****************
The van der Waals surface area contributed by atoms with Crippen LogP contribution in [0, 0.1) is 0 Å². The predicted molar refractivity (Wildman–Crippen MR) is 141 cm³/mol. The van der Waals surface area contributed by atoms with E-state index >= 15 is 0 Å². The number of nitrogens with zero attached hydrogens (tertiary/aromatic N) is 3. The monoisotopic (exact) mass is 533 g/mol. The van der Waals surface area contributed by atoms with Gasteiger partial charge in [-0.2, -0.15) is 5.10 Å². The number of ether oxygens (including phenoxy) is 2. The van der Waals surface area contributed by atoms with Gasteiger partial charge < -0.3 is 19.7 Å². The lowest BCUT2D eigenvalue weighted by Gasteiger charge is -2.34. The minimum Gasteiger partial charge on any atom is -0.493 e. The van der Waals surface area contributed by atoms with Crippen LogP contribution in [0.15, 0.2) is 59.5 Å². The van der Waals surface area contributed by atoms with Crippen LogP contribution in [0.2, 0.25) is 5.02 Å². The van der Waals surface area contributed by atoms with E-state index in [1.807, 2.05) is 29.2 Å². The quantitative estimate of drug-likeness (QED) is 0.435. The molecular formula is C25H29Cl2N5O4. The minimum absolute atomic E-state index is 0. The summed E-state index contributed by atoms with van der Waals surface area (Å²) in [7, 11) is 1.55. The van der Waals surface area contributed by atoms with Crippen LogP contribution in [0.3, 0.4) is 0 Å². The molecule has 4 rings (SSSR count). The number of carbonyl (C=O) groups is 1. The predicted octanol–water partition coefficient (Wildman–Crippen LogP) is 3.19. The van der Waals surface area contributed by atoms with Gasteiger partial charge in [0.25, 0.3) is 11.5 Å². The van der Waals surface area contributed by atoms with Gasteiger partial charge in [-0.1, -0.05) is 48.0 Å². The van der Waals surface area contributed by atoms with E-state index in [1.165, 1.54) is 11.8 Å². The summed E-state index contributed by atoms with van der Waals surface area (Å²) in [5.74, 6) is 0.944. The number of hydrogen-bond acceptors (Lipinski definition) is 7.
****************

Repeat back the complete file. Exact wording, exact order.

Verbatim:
The van der Waals surface area contributed by atoms with Crippen LogP contribution in [0, 0.1) is 0 Å². The predicted molar refractivity (Wildman–Crippen MR) is 141 cm³/mol. The van der Waals surface area contributed by atoms with E-state index >= 15 is 0 Å². The number of nitrogens with zero attached hydrogens (tertiary/aromatic N) is 3. The monoisotopic (exact) mass is 533 g/mol. The van der Waals surface area contributed by atoms with Gasteiger partial charge in [-0.2, -0.15) is 5.10 Å². The number of ether oxygens (including phenoxy) is 2. The van der Waals surface area contributed by atoms with Gasteiger partial charge < -0.3 is 19.7 Å². The lowest BCUT2D eigenvalue weighted by Gasteiger charge is -2.34. The minimum Gasteiger partial charge on any atom is -0.493 e. The van der Waals surface area contributed by atoms with Crippen LogP contribution in [0.15, 0.2) is 59.5 Å². The van der Waals surface area contributed by atoms with Crippen LogP contribution in [0.2, 0.25) is 5.02 Å². The van der Waals surface area contributed by atoms with E-state index in [1.807, 2.05) is 29.2 Å². The quantitative estimate of drug-likeness (QED) is 0.435. The molecular formula is C25H29Cl2N5O4. The minimum absolute atomic E-state index is 0. The summed E-state index contributed by atoms with van der Waals surface area (Å²) in [7, 11) is 1.55. The van der Waals surface area contributed by atoms with Crippen LogP contribution in [0.3, 0.4) is 0 Å². The molecule has 4 rings (SSSR count). The number of carbonyl (C=O) groups is 1. The predicted octanol–water partition coefficient (Wildman–Crippen LogP) is 3.19. The van der Waals surface area contributed by atoms with Gasteiger partial charge in [0.25, 0.3) is 11.5 Å². The van der Waals surface area contributed by atoms with Gasteiger partial charge in [-0.1, -0.05) is 48.0 Å². The van der Waals surface area contributed by atoms with E-state index in [1.165, 1.54) is 11.8 Å². The summed E-state index contributed by atoms with van der Waals surface area (Å²) in [5.74, 6) is 0.944. The number of hydrogen-bond acceptors (Lipinski definition) is 7.